In defiance of Salvini’s order, Mayor Orlando went on national television and declared that, “Palermo in ancient Greek meant ‘complete port’. We have always welcomed rescue boats and vessels who saved lives at sea. We will not stop now.” Along with Domenico Lucano, the mayor of the small town of Riace in the neighbouring region of Calabria, Orlando had earned a reputation as among the most outspoken opponents of the xenophobic discourse upheld by European states. In the Charter of Palermo in 2015 he called for the abolishment of the residence permit and for the recognition of mobility as a human right. His practice of personally welcoming new arrivals whose boats were rescued or intercepted by the Italian coast guard, and symbolically bestowing on them the civic status of Palermitans, was viewed as heroic by a section of the European left, but could be dismissed by a larger audience as eccentric and utopian. The brief showdown between Salvini and Orlando underlined the fact that the mayor’s actual realm of political influence did not even include the harbour of his city. The Aquarius was denied entry and had to travel another 1,296km to the coast of Spain before its passengers were sent to France following an offer by President Emmanuel Macron.




Roberto Alajmo

Background: The ship Mendelsshonreferring to an NGO, and having on board 20 crew and 155 migrants rescued offshore Maltahas been drifting in the Straits of Sicily and the Ionian and Tyrrhenian seas for 12 days in its quest for a landing place; an odyssey caused by prohibitions and proclamations of the Italian government that came to a conclusion in Palermo’s port, where landing and disembarking were at last authorised.

Situation: On the dock, everything is ready to welcome the shipwrecked people. Twelve ambulances, throngs of healthcare professionals, cultural mediators, police officers, journalists, photographers, cameramen, and about ten additional characters who are difficult to label. As well as the authorized personnel, there is a small crowd of curious onlookers and/or layabouts, kept at a distance by a set of barriers and by the watchful eye police. Many hold their mobile phones and want to make sure they work properly, in order to take some pictures or shoot a video.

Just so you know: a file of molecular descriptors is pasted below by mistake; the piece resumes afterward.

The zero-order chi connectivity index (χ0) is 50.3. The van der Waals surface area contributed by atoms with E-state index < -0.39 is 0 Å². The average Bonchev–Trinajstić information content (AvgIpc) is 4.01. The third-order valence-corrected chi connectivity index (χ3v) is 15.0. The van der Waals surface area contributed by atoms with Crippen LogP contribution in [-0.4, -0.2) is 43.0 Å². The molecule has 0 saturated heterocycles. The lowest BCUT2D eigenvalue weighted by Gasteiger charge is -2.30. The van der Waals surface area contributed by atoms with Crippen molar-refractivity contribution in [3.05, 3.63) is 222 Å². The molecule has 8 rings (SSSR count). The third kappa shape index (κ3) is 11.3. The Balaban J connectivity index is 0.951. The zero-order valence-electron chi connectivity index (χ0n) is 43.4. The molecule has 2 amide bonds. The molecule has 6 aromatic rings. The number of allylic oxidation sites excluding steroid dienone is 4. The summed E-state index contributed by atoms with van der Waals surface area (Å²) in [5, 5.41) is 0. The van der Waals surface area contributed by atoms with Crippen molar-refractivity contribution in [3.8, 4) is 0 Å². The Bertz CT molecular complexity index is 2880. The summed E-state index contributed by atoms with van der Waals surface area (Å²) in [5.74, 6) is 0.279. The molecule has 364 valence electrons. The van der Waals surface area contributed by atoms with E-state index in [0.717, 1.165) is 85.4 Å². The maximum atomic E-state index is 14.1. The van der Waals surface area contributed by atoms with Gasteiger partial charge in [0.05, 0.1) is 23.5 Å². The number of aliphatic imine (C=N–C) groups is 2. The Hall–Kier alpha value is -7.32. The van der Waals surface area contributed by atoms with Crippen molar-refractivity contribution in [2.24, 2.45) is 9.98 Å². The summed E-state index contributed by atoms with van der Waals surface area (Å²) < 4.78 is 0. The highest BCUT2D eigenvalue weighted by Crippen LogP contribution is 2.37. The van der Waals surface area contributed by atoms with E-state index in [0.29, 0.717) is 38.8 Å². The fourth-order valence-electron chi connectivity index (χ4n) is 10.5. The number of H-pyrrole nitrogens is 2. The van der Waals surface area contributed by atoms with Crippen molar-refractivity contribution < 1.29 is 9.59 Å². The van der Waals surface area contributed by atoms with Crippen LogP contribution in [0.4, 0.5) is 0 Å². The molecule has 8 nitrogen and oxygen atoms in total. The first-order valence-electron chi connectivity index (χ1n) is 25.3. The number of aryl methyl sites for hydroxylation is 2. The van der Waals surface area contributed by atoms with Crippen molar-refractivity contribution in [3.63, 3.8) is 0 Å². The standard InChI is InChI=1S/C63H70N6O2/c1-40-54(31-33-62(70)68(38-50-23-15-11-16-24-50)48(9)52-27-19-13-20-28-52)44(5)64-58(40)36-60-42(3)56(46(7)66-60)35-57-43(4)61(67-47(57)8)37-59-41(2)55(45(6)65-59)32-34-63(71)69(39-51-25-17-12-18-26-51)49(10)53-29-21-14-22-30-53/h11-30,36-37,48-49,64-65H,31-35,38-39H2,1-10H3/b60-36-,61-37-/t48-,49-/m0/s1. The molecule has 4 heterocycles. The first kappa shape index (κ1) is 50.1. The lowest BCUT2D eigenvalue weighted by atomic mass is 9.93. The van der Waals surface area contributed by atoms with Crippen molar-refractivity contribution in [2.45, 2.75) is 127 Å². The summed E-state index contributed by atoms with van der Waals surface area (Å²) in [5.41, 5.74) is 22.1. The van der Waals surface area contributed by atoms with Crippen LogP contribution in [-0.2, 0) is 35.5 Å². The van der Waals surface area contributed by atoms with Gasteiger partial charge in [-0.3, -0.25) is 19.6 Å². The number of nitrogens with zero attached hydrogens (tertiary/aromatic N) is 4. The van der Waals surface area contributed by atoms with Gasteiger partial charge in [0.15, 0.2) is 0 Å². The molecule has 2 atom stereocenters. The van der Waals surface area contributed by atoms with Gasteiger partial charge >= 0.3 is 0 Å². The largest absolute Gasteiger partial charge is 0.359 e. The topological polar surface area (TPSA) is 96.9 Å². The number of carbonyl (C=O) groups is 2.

In a preeminent position, surrounded by a ring of collaborators first, and then another ring of journalists and photographers, stands the mayor Leoluca Orlando wearing a mayoral sash displaying the Italian flag, a detail that emphasises the official character of his presence. It is not the first time Orlando stands on the dock to highlight his personal commitment and the whole City of Palermo’s efforts in welcoming migrants.

Some minutes prior, some operators wearing white overalls and gauze masks boarded the ship Mendelsshon. Now, the first of them is back on the steps of the ladder, and is immediately followed by a second one. Each one of them accompanies a black person wrapped in a golden thermal blanket. They begin descending.

The attack: Orlando take two steps forward, preparing to welcome the migrants. In such circumstances he usually does not deliver a public speech, but shakes the hands of each new-comer, one by one. He is about to do that, and everybody is expecting that: a simple gesture conveying a strong meaning.

But this time, things are different.

First, a buzz is heard. Then, a woman screams.

Everyone turns around in an attempt to understand what is happening.

It happens: a guy, an ordinary guy, of average age, average build and average crazed expression has avoided police detection and climbed over the barriers.

Now he is face to face with the mayor. A hostile face-to-face confrontation, but not too hostile if we consider only the looks they give each other. However, the guy is holding a big gun in his hand. That gun changes everything.